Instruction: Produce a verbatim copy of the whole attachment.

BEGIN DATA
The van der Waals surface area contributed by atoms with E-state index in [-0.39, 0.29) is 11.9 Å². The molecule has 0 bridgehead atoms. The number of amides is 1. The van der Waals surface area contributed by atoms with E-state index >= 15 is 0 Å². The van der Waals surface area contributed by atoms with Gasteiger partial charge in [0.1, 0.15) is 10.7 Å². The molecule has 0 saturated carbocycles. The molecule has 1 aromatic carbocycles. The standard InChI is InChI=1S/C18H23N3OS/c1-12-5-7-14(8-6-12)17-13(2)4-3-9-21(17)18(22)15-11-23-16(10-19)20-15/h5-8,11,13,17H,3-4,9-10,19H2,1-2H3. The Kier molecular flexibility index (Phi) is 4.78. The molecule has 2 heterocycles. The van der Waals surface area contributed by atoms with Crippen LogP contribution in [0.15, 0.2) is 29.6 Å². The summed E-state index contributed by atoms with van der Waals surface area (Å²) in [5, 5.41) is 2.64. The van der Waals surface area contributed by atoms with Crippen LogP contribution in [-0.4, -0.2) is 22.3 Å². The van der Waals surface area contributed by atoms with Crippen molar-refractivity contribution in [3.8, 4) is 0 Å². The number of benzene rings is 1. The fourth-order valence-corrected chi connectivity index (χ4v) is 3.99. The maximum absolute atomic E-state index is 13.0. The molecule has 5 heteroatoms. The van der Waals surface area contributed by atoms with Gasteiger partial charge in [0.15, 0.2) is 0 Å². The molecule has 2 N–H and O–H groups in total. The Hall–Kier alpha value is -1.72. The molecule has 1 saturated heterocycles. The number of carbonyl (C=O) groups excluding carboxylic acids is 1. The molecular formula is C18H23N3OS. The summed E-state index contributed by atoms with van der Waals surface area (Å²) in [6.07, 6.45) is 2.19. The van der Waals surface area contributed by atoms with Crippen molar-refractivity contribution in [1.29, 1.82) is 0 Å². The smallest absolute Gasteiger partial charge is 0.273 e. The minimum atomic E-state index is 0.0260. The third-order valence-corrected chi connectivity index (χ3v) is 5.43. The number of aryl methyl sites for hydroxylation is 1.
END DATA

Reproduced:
The van der Waals surface area contributed by atoms with E-state index in [-0.39, 0.29) is 11.9 Å². The molecule has 0 bridgehead atoms. The number of amides is 1. The van der Waals surface area contributed by atoms with E-state index >= 15 is 0 Å². The van der Waals surface area contributed by atoms with Gasteiger partial charge in [0.1, 0.15) is 10.7 Å². The molecule has 0 saturated carbocycles. The molecule has 1 aromatic carbocycles. The standard InChI is InChI=1S/C18H23N3OS/c1-12-5-7-14(8-6-12)17-13(2)4-3-9-21(17)18(22)15-11-23-16(10-19)20-15/h5-8,11,13,17H,3-4,9-10,19H2,1-2H3. The Kier molecular flexibility index (Phi) is 4.78. The molecule has 2 heterocycles. The van der Waals surface area contributed by atoms with Crippen LogP contribution in [0.15, 0.2) is 29.6 Å². The summed E-state index contributed by atoms with van der Waals surface area (Å²) in [5, 5.41) is 2.64. The van der Waals surface area contributed by atoms with Crippen LogP contribution in [-0.4, -0.2) is 22.3 Å². The van der Waals surface area contributed by atoms with Crippen molar-refractivity contribution in [3.8, 4) is 0 Å². The number of benzene rings is 1. The fourth-order valence-corrected chi connectivity index (χ4v) is 3.99. The maximum absolute atomic E-state index is 13.0. The molecule has 5 heteroatoms. The van der Waals surface area contributed by atoms with Gasteiger partial charge in [0.15, 0.2) is 0 Å². The molecule has 2 N–H and O–H groups in total. The Hall–Kier alpha value is -1.72. The molecule has 1 saturated heterocycles. The number of carbonyl (C=O) groups excluding carboxylic acids is 1. The molecular formula is C18H23N3OS. The summed E-state index contributed by atoms with van der Waals surface area (Å²) in [6.07, 6.45) is 2.19. The van der Waals surface area contributed by atoms with Crippen molar-refractivity contribution in [1.29, 1.82) is 0 Å². The smallest absolute Gasteiger partial charge is 0.273 e. The minimum atomic E-state index is 0.0260. The third-order valence-corrected chi connectivity index (χ3v) is 5.43. The number of aryl methyl sites for hydroxylation is 1.